Indiana Aims High to Reduce RecidivismPosted by Lauren Jones on October 20th, 2010
The Indiana Department of Corrections was recently awarded nearly $1 million in grants to improve transitional services to youth offenders. Their goal is lofty: To decrease the recidivism rate by 50 percent.
To achieve this, the department is partnering with Marion County and its juvenile justice task force, which includes nonprofits such as Aftercare for Indiana through Mentoring (AIM) and Youth as Resources. Its new efforts include a transition program that will track youth from disposition to discharge from programs, which may include job readiness, educational and/or vocational assistance. Youth will also be paired with mentors.
“We hope to be able to demonstrate successful programs that can be duplicated in other jurisdictions,” said Kellie Whitcomb, executive director of the Juvenile Services Department.
Though promising, the plan appears limited. While the mentoring aspect is a great idea, a big piece missing from the effort is the involvement of the communities the children come from. All children need role models, but the most powerful ones are often those who a child can identify with. In this plan, the mentors will come from the Peace Corps –in the form of volunteers and college students.
In my opinion, no matter how a college student tries to convince a youth from a particular background who has been locked up or detained that they are one and the same, it is unlikely that most of the youth will perceive the mentors that way.
This is a common problem faced when working on juvenile justice reform – the disenfranchisement of local community groups who are culturally relevant to the young people coming into the juvenile justice system. These groups are not often invited to system reform tables, and even sometimes are viewed as risky partners or adversarial, because many have pushed for years against the system in order to enact reform.
But the system should work with groups that cater to the populations landing in detention. In Indianapolis, FIRME, which stands for Film, Inquiry, Research, Media and Education, is a local nonprofit rooted in Latino cultural pride, which is inclusive of children of all backgrounds. Its focus is arming children with the skills necessary to tell their stories through multimedia tools. Executive director Felipe Vargas teaches children how to shoot and edit video as well as interview sources, enabling the kids to produce their own “varrio-mentaries,” youth-produced documentaries told from their perspective without an agenda, commercial slant and without the filter of someone’s editing eye.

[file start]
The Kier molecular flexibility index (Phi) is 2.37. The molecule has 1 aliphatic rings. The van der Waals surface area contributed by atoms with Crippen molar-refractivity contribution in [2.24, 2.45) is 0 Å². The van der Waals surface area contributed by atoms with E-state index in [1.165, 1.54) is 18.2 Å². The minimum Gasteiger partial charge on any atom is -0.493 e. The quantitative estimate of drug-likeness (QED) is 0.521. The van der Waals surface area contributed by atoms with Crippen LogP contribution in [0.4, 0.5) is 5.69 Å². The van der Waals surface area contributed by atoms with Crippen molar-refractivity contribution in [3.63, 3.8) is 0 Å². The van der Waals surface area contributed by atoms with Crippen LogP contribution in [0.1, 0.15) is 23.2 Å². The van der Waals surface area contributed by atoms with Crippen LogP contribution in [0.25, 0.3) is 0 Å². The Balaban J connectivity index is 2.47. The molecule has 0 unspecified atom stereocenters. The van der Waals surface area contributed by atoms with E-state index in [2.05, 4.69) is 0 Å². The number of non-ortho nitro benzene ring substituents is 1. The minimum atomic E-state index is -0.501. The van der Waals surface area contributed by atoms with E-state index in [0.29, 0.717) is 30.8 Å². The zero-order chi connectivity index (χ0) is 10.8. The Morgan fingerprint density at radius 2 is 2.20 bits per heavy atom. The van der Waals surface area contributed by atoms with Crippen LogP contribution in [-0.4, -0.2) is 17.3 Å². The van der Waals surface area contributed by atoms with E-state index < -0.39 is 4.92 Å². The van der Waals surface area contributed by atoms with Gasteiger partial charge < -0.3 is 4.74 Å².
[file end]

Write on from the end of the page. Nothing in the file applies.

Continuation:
“We were never been brought to the table on this conversation, though we’re very open to it,” Vargas said of the DOC’s plan. He also sits on the state’s Disproportionate Minority Contact (DMC) confinement board.
FIRME is just one example of a culturally relevant community-based group in Marion County, where in 2008 African American youth were securely detained at three times the rate of White youth, according to state and county data reported to the Office of Juvenile Justice and Delinquency Prevention (OJJDP).
In order for recidivism to be reduced by 50 percent, I believe the system should look to more programs such as these for mentors and as alternatives to detention. Children involved in the system need programs in their own neighborhoods, run by people who not only understand the challenges they face, but who have also lived them. They are more likely to react positively to someone “from the hood,” than they are to take advice from a cop, probation officer or any other representative of the government.
Programs such as these would be the most effective way to reduce recidivism. Sociologist Edwin Schur talks about this issue in his book, Radical Non-Intervention: Rethinking the Delinquency Problem. Schur writes “As juvenile justice moves in new directions, a variety of new approaches will continue to be useful,” specifically, “prevention programs with a collective or community focus…that use indigenous personnel.”
There are very few studies that measure the effectiveness of cultural-based programs compared to culturally non-specific programs, but according to “What Works, Wisconsin,” a study conducted by researchers at the University of Wisconsin–Madison’s school of human ecology, culturally tailored programs may be more effective than general programs.
Marion County’s DOC should look to successful, evidence-based nonprofits in the neighborhoods that contribute the most youth to detention when seeking programs and mentors for system-involved youth. A truly collaborative approach that involves community-based and culturally relevant groups based would be the most effective use of grant funding, time and energy on the part of the system.
This approach would expand their network of juvenile justice advocates and professionals, and their options for alternatives to detention, to keep first-time offenders from becoming further system involved.
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